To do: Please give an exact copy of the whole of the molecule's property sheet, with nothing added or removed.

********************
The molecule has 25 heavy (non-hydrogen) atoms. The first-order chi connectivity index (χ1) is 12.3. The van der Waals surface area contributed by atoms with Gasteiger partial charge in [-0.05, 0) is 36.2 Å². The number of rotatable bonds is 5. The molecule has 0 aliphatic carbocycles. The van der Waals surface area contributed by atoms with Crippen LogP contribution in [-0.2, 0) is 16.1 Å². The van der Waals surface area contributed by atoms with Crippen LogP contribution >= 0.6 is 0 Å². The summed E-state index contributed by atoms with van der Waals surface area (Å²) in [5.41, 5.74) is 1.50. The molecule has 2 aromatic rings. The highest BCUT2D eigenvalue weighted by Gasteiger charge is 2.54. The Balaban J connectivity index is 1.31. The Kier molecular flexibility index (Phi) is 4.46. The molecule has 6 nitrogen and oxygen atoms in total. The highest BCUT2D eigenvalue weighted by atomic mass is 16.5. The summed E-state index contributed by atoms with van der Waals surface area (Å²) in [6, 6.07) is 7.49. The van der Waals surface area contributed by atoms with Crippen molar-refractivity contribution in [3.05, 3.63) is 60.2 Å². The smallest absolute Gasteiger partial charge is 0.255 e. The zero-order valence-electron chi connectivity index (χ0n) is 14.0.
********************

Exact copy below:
The molecule has 25 heavy (non-hydrogen) atoms. The first-order chi connectivity index (χ1) is 12.3. The van der Waals surface area contributed by atoms with Gasteiger partial charge in [-0.05, 0) is 36.2 Å². The number of rotatable bonds is 5. The molecule has 0 aliphatic carbocycles. The van der Waals surface area contributed by atoms with Crippen LogP contribution in [-0.2, 0) is 16.1 Å². The van der Waals surface area contributed by atoms with Crippen LogP contribution >= 0.6 is 0 Å². The summed E-state index contributed by atoms with van der Waals surface area (Å²) in [5.41, 5.74) is 1.50. The molecule has 2 aromatic rings. The highest BCUT2D eigenvalue weighted by Gasteiger charge is 2.54. The Balaban J connectivity index is 1.31. The Kier molecular flexibility index (Phi) is 4.46. The molecule has 6 nitrogen and oxygen atoms in total. The highest BCUT2D eigenvalue weighted by atomic mass is 16.5. The summed E-state index contributed by atoms with van der Waals surface area (Å²) in [6, 6.07) is 7.49. The van der Waals surface area contributed by atoms with Crippen molar-refractivity contribution in [3.05, 3.63) is 60.2 Å². The smallest absolute Gasteiger partial charge is 0.255 e. The zero-order valence-electron chi connectivity index (χ0n) is 14.0.